Teaching children to be good citizens #HelloNatWest

I recently started the process of applying for British citizenship. It’s raised all sorts of thoughts and feelings for me. Thankfully, I’m allowed dual nationality, otherwise it would all be a much bigger deal than it is. As it is, I’m already finding it quite an adjustment starting to think of the United Kingdom as my country. I think I will find it a bit weird when I can finally call myself British.

Anyway, I took the Life in the UK test a couple of weeks ago for the second time because I’d misplaced my test result paper the first time. A bit of a story I won’t get into right now but, basically, a friend joked that I’d failed the part of the test that was scoring my understanding of British bureaucracy and I think he’s right.

What cramming revising at midnight the night found me doing, was going over a lot of questions about what makes a good citizen. It suddenly occurred to me as the kind of epiphany you only get in the wee hours of the morning that I’ll be the one teaching my children what citizenship means at its core.

I’ve since joked that, as they’re growing up British, this means imparting a generous dose of self-deprecation and sarcasm. But I know that actually it means try our best to raise them with the values we want to see reflected in our society. Good citizens shape a country with their love and compassion, and, hopefully, with a good dose of common sense. Out of those, values which truly make society like loyalty and fairness naturally flow.

In a sense, I’m parenting them for the world we all want, which seems huge. A bit overwhelming. Picking apart what that means in the here and now is challenging to say the least. How does one pitch politics to a preschooler? I’m just hoping that what they see us doing day to day will reflect what we believe about this country of ours and about our place in it, that what we do will indeed match what we say.

Loyalty and fairness are currently hot topics for NatWest, who’ve invitied me to blog a bit about how these values fit in the context of our family. NatWest’s Hello/Goodbye campaign is extending loyalty to current customers by waving goodbye to best offers aimed only at new customers while excluding existing customers, goodbye to 0% teaser rates that cost more in the long run and goodbye to the practice of hiding the best deals online.

The fluffy friend in their fairness experiment video humorously illustrates what banks have been up to, picking customers up and dropping them as easily.

I’m working with BritMums and NatWest on this project and have been compensated. All opinions are my own.


  1. November 1, 2014 / 8:25 pm

    I have friends going through this exact same thing at the moment, although as they’re Malaysian they have to actually give up their Malaysian citizenship which as you say, raises all kinds of other questions. Do citizens of Britain have different values to anywhere else? I’ve never thought of these issues before but really interesting to think about.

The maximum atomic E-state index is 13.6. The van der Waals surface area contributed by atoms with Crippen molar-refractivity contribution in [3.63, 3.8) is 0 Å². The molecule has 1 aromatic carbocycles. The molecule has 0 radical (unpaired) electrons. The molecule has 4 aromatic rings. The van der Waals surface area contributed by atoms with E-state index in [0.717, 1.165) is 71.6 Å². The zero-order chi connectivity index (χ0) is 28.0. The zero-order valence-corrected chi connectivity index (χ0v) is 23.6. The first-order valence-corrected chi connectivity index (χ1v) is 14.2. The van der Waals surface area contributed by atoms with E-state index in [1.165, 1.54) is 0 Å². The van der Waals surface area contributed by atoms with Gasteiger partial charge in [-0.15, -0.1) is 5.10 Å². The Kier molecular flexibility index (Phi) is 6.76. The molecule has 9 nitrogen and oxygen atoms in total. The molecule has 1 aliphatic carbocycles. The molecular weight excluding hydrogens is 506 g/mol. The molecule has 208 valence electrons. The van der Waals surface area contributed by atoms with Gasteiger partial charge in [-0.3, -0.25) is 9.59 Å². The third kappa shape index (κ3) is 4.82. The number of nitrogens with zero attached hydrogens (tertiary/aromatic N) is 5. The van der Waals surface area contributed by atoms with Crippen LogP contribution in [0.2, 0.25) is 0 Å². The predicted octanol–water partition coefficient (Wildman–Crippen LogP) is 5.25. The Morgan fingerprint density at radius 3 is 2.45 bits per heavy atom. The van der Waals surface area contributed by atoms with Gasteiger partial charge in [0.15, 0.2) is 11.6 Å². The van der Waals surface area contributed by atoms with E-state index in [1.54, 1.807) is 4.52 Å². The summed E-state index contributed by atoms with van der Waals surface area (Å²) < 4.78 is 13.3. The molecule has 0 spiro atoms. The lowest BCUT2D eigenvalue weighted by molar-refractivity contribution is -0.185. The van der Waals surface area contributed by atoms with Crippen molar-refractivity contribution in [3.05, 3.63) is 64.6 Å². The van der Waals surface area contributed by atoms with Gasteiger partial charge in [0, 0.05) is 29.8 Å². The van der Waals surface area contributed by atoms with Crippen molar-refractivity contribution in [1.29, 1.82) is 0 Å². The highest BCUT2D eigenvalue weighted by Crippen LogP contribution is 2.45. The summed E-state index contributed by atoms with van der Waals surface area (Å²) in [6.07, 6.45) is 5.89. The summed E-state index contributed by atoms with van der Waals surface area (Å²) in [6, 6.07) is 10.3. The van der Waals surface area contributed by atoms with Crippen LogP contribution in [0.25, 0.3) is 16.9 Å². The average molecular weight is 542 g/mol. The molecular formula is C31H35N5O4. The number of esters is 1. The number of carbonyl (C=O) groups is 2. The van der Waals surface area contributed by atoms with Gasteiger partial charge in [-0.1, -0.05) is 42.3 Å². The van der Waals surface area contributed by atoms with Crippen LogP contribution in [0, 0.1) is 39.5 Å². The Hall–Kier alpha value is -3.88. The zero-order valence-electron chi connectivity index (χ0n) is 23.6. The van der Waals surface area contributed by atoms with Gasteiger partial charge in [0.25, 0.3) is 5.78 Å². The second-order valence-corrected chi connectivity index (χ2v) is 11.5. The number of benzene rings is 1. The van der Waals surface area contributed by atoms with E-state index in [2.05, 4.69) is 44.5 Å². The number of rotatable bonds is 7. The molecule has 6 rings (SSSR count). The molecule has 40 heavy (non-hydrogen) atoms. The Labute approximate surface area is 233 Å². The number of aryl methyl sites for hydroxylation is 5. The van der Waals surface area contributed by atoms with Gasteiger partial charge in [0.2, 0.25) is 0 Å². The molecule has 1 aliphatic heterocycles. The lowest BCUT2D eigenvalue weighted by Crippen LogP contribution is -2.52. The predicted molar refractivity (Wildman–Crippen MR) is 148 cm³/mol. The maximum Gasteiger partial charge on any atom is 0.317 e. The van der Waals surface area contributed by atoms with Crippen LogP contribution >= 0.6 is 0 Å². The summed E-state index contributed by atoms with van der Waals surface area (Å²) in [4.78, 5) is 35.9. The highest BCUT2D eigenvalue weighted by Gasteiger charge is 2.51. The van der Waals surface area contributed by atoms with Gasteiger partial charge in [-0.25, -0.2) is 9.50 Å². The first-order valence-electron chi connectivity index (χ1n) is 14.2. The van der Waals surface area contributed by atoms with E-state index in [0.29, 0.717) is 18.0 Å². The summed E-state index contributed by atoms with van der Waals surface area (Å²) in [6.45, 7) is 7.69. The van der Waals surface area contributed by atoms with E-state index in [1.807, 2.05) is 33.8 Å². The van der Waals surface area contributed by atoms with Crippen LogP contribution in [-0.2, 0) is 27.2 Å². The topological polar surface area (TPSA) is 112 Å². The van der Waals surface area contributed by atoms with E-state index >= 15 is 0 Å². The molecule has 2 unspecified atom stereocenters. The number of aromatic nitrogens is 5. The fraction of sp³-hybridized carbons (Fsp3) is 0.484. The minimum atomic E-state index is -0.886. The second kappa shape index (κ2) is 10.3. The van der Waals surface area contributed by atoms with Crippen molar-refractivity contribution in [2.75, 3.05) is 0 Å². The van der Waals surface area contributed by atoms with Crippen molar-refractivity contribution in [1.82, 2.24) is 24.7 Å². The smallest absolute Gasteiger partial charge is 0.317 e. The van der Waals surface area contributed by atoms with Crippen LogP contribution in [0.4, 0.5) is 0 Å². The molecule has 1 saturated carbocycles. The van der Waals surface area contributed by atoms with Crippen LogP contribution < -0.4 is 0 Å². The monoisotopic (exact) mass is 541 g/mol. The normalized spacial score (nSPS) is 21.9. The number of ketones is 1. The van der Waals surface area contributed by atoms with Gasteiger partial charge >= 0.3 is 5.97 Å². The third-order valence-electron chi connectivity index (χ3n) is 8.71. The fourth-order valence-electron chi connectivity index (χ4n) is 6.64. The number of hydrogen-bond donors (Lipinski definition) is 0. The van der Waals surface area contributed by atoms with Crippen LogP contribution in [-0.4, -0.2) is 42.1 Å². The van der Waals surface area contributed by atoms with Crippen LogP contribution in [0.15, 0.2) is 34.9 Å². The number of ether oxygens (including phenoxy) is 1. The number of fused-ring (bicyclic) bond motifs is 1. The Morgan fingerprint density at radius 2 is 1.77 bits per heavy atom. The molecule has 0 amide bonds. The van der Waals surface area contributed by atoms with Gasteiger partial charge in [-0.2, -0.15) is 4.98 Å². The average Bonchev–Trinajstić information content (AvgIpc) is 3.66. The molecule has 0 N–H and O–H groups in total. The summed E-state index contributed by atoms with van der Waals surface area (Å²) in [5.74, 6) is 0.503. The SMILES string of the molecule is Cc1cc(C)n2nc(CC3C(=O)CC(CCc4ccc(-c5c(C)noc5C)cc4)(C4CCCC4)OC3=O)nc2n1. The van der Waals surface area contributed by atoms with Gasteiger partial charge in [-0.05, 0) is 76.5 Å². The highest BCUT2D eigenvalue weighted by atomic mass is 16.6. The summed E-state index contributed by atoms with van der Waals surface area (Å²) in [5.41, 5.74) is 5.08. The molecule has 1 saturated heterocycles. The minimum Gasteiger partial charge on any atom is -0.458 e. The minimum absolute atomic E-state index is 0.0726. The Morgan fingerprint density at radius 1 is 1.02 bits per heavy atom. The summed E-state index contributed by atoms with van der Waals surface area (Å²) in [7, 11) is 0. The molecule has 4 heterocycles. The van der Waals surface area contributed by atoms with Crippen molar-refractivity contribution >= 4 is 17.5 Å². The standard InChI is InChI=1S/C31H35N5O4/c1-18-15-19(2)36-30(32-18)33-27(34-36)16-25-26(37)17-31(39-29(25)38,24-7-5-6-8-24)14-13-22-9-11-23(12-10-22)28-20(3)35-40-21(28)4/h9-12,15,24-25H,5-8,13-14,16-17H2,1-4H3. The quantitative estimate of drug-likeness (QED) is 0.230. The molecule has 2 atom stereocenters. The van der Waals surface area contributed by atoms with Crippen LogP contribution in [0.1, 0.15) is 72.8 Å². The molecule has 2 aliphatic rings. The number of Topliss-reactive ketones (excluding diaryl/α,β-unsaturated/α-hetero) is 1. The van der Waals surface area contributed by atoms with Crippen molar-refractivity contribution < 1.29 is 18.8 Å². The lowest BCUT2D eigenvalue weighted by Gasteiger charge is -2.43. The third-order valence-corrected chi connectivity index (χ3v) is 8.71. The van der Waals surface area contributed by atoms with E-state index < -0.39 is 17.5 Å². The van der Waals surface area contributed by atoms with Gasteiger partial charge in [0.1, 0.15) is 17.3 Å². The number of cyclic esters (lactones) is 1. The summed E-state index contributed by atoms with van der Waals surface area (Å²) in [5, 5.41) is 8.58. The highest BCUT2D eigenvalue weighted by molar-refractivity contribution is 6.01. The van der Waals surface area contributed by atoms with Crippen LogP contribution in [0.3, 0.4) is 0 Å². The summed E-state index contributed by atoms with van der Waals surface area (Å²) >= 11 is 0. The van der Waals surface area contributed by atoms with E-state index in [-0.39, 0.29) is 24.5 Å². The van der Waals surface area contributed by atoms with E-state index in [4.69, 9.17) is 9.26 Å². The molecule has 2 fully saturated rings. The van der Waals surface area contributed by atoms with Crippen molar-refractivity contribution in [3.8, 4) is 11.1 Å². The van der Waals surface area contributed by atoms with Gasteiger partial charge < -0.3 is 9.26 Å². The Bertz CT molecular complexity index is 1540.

2. November 3, 2014 / 7:37 am

    ah raising kids to be good citizens is so important and often comes far behind gym practice and piano lessons..the fact you think about it is great
    becky recently posted..How to save energy on your laundry

  3. November 3, 2014 / 3:44 pm

    Interesting to hear you’ll be taking dual citizenship and how you are parenting your little ones to understand loyalty and fairness, I am hoping many other companies start following suit as Nat West’s initiative is spot on.

  4. November 3, 2014 / 6:10 pm

    First of all well done for passing twice – I knew you would but still it can be stressful. I also think it’s really important to instil good values in our kids – we have to pass on what we can.

    Laura x
    Laura recently posted..Personal hearing loss stories

  5. November 5, 2014 / 11:16 am

    Interesting post…one usually looks at teaching children to be good individuals as opposed to being a good citizen, part of a society, but totally just as important and something that we should all think about. We are the people who shape our society and what we do has an affect on others around us every single day. Well done for passing! xx
    Katie Albury recently posted..Come Dine with Friends…Benvenuti Amici

  6. November 9, 2014 / 7:43 pm

    I agree completely about teaching children fairness and loyalty – Ben has grown into a caring, kind and considerate little man, but he is autistic and naturally gentle in his nature (something that is sadly often exploited by his peers at school). His sister is two, and at the moment, couldn’t give a fig about fairness – I think she’s going to be more challenging!
    Vicky recently posted..worn: all the colours and patterns

  7. Nadeem
    June 4, 2016 / 2:54 am

    Practice Life in The UK Test from this website. Its free and your will pass on your first attempt

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